Hiking Trip Report: Summit Lake

Hike Date: 07-29-2017
Distance (Roundtrip): 6 miles
Elevation Gain: 1300 ft
Highest Point: 5802 ft
Summit Lake Hiking Guide

It's hard to believe it's been almost two years since my last hike. I guess life's been busy, and I lost interest in the outdoors. Well, it's hard to stay away for too long! I decided to re-ignite my love for hiking by visiting a trail I had been meaning to hike since winter of 2009. Summit Lake is farther away than where I normally venture, but I've always wanted explore the wilderness around Mt. Rainier. A nice view of the mountain is hard to beat in the summer! Weather conditions were excellent, so it was the perfect day to finally check Summit Lake off the list!

From Seattle, it took about an hour and a half to drive down to the trailhead. After driving all the way down to Carbonado along paved roads and freeways, the turn onto USFS 7810 was rough change. The unpaved road is riddled with deep potholes and climbs steeply for seven miles up to the trailhead. Though cars are able to slowly navigate the dirt road, I highly recommend a high-clearance vehicle! There were plenty of parking spaces when I arrived at 7am. There were a few cars, but I imagine most of them were folks camping over night. There was hardly anybody on the trail.

The trail starts off with a gradual incline up along the mountain north of the parking lot. There are a couple of switchbacks under the shade of the trees and it never really gets too steep. The trail is in good shape, hardly any obstacles and very navigable. There are tree roots overgrown here and there, but nothing too crazy.

At a small, shallow pond, a sign marks the junction to Bearhead Mountain. Heading towards the left, I noticed the bugs started appearing in higher numbers. I'd recommend some bug spray if you don't like bugs flying around your face!

All along the damp areas of the trail, the bear grass is blooming! Continuing further along the southern face of the mountain, the switchbacks stop and the trail turns in to a long straightaway. Breaks in the forest canopy along the way offer sunlit openings with blooming mountain flowers (most of which I don't know the names of) and forest meadows. Glancing south, the very top of Mt. Rainier occasionally peaks through the trees.

After about 2.5 miles, the trail opens up to the meadows surrounding Summit Lake! Here, many overnight backpackers begin their search for an open spot to camp along the basin. The trail loops all the way around the lake, rising and falling along a steep peak on the south side. I followed the trail towards the right, going counter-clockwise around the lake. Here, the trail is very gradual, and mostly shaded by the canopy of the forest.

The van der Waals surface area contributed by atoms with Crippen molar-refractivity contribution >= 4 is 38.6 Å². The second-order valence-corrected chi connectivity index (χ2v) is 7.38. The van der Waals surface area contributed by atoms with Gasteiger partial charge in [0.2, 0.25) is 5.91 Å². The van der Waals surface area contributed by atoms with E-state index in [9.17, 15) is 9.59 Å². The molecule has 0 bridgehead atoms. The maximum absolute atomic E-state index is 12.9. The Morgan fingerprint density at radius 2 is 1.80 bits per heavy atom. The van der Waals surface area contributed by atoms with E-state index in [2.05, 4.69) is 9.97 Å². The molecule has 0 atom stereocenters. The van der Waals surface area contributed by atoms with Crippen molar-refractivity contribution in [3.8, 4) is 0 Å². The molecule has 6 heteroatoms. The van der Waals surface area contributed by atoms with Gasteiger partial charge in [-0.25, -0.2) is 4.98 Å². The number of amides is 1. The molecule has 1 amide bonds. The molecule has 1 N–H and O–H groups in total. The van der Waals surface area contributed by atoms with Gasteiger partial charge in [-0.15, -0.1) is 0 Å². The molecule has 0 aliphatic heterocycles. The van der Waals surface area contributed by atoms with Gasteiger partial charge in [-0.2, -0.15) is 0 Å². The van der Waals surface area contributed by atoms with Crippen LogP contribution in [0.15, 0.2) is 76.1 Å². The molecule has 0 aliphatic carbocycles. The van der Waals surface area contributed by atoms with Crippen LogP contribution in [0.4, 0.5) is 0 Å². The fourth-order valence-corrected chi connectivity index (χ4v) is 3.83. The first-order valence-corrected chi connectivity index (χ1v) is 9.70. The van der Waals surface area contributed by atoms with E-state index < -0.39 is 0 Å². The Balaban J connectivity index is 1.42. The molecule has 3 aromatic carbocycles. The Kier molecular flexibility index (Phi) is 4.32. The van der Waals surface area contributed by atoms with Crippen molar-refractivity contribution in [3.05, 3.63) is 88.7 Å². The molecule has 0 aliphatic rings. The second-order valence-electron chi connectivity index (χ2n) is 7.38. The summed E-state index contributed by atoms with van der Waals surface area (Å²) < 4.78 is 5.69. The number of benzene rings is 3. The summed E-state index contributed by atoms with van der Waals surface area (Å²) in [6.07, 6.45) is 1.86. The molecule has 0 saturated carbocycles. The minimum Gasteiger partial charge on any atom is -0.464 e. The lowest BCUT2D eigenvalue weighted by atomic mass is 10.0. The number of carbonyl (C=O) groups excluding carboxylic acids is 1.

Further along the west side of the lake, the trail climbs steeper. The views are outstanding! There are several steep cliff-sides offering views of Summit Lake with Mt. Rainier in the background. A few backpackers, who arrived early, were fortunate enough to have their camps set up right along the steep, western ridge!

A steep climb further along leads to the only patch of snow left on Summit Lake. It lies nears the top of the southern peak. After following the trail to the top of the peak, the view of Mt. Rainier is absolutely stunning! On a clear day, like today, the view of the mountain range extends beyond where the eyes can see! The trees, alpine lakes, and mountain ranges surrounding Mt. Rainier add much more to its inherent beauty. If there is an "end" to the trail, it's here. Be sure not to miss it!

The trail descends steeply back to the base of Summit Lake. Slow and steady ensures no injury! With the shade of the forest and the cool water of the lake nearby, the bugs are exceptionally dense here. There were only about three or four campers set up as I made my way back to the main junction. However, as I hiked back down to the trailhead, I ran into about twenty other backpackers hiking up! I arrived at the parking lot at around 11am. By this time, it was jam-packed with cars! I'm glad I came early!

For a hike with no freeway noise, open meadows, mountain views, and an unobstructed view of Mt. Rainier, Summit Lake is the perfect destination! To find some solitude from the crowds, arrive as early as possible.

I'm glad I finally got visit Summit Lake. I'll be sure to make my way back down to Mt. Rainier for more hikes in the future!

Photos